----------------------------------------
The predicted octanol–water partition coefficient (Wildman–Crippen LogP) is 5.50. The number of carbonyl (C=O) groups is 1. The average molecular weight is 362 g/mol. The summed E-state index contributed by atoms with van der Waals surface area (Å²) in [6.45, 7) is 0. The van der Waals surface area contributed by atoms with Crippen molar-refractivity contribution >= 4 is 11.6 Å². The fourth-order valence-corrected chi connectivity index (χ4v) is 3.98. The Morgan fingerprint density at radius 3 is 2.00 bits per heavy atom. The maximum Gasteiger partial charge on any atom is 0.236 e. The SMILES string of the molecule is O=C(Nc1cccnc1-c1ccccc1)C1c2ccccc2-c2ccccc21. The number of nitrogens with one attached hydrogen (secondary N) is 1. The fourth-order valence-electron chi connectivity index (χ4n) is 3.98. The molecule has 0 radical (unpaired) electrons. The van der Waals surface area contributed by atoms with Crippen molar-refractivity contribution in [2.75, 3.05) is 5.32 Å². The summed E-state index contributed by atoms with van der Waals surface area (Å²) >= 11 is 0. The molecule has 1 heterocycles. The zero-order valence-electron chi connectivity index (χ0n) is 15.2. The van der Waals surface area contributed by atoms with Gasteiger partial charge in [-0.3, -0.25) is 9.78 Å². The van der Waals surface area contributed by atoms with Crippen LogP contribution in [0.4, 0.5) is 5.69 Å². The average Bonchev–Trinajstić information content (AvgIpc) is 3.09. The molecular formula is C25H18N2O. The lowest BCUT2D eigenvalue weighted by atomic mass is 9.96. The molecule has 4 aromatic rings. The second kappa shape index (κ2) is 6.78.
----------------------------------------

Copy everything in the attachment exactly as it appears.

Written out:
The predicted octanol–water partition coefficient (Wildman–Crippen LogP) is 5.50. The number of carbonyl (C=O) groups is 1. The average molecular weight is 362 g/mol. The summed E-state index contributed by atoms with van der Waals surface area (Å²) in [6.45, 7) is 0. The van der Waals surface area contributed by atoms with Crippen molar-refractivity contribution >= 4 is 11.6 Å². The fourth-order valence-corrected chi connectivity index (χ4v) is 3.98. The Morgan fingerprint density at radius 3 is 2.00 bits per heavy atom. The maximum Gasteiger partial charge on any atom is 0.236 e. The SMILES string of the molecule is O=C(Nc1cccnc1-c1ccccc1)C1c2ccccc2-c2ccccc21. The number of nitrogens with one attached hydrogen (secondary N) is 1. The fourth-order valence-electron chi connectivity index (χ4n) is 3.98. The molecule has 0 radical (unpaired) electrons. The van der Waals surface area contributed by atoms with Crippen molar-refractivity contribution in [2.75, 3.05) is 5.32 Å². The summed E-state index contributed by atoms with van der Waals surface area (Å²) >= 11 is 0. The molecule has 1 heterocycles. The zero-order valence-electron chi connectivity index (χ0n) is 15.2. The van der Waals surface area contributed by atoms with Gasteiger partial charge in [-0.3, -0.25) is 9.78 Å². The van der Waals surface area contributed by atoms with Crippen LogP contribution in [0.4, 0.5) is 5.69 Å². The average Bonchev–Trinajstić information content (AvgIpc) is 3.09. The molecular formula is C25H18N2O. The lowest BCUT2D eigenvalue weighted by atomic mass is 9.96. The molecule has 4 aromatic rings. The second kappa shape index (κ2) is 6.78.